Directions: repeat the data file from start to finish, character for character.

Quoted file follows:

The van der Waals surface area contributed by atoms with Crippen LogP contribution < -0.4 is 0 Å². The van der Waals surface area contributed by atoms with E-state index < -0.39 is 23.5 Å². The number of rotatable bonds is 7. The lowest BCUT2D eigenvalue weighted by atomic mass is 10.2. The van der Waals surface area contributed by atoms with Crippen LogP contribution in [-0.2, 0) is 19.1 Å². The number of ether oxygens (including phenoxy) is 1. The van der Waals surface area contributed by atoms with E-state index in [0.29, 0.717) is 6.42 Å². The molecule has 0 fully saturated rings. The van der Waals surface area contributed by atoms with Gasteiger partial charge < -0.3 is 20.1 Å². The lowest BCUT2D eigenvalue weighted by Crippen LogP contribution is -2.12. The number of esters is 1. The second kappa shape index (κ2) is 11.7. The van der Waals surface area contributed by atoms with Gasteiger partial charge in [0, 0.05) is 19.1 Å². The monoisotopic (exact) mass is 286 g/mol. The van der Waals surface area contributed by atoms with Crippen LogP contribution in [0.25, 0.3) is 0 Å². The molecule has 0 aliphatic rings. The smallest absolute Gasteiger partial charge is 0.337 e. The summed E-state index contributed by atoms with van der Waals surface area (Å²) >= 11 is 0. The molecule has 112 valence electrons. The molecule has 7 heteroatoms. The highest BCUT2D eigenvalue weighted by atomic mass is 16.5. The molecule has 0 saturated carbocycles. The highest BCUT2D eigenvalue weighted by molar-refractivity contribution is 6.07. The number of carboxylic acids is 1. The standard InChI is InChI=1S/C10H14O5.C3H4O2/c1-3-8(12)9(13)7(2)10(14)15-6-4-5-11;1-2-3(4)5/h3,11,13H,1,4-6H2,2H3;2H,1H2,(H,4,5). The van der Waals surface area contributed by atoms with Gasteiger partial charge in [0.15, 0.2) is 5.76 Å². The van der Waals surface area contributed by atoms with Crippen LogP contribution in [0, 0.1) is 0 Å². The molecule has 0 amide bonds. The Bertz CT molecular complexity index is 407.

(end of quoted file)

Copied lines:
The van der Waals surface area contributed by atoms with Crippen LogP contribution < -0.4 is 0 Å². The van der Waals surface area contributed by atoms with E-state index < -0.39 is 23.5 Å². The number of rotatable bonds is 7. The lowest BCUT2D eigenvalue weighted by atomic mass is 10.2. The van der Waals surface area contributed by atoms with Crippen LogP contribution in [-0.2, 0) is 19.1 Å². The number of ether oxygens (including phenoxy) is 1. The van der Waals surface area contributed by atoms with E-state index in [0.29, 0.717) is 6.42 Å². The molecule has 0 fully saturated rings. The van der Waals surface area contributed by atoms with Gasteiger partial charge < -0.3 is 20.1 Å². The lowest BCUT2D eigenvalue weighted by Crippen LogP contribution is -2.12. The number of esters is 1. The second kappa shape index (κ2) is 11.7. The van der Waals surface area contributed by atoms with Gasteiger partial charge in [0, 0.05) is 19.1 Å². The monoisotopic (exact) mass is 286 g/mol. The van der Waals surface area contributed by atoms with Crippen LogP contribution in [0.25, 0.3) is 0 Å². The molecule has 0 aliphatic rings. The smallest absolute Gasteiger partial charge is 0.337 e. The summed E-state index contributed by atoms with van der Waals surface area (Å²) >= 11 is 0. The molecule has 112 valence electrons. The molecule has 7 heteroatoms. The highest BCUT2D eigenvalue weighted by atomic mass is 16.5. The molecule has 0 saturated carbocycles. The highest BCUT2D eigenvalue weighted by molar-refractivity contribution is 6.07. The number of carboxylic acids is 1. The standard InChI is InChI=1S/C10H14O5.C3H4O2/c1-3-8(12)9(13)7(2)10(14)15-6-4-5-11;1-2-3(4)5/h3,11,13H,1,4-6H2,2H3;2H,1H2,(H,4,5). The van der Waals surface area contributed by atoms with Gasteiger partial charge in [0.15, 0.2) is 5.76 Å². The van der Waals surface area contributed by atoms with Crippen LogP contribution in [0, 0.1) is 0 Å². The molecule has 0 amide bonds. The Bertz CT molecular complexity index is 407.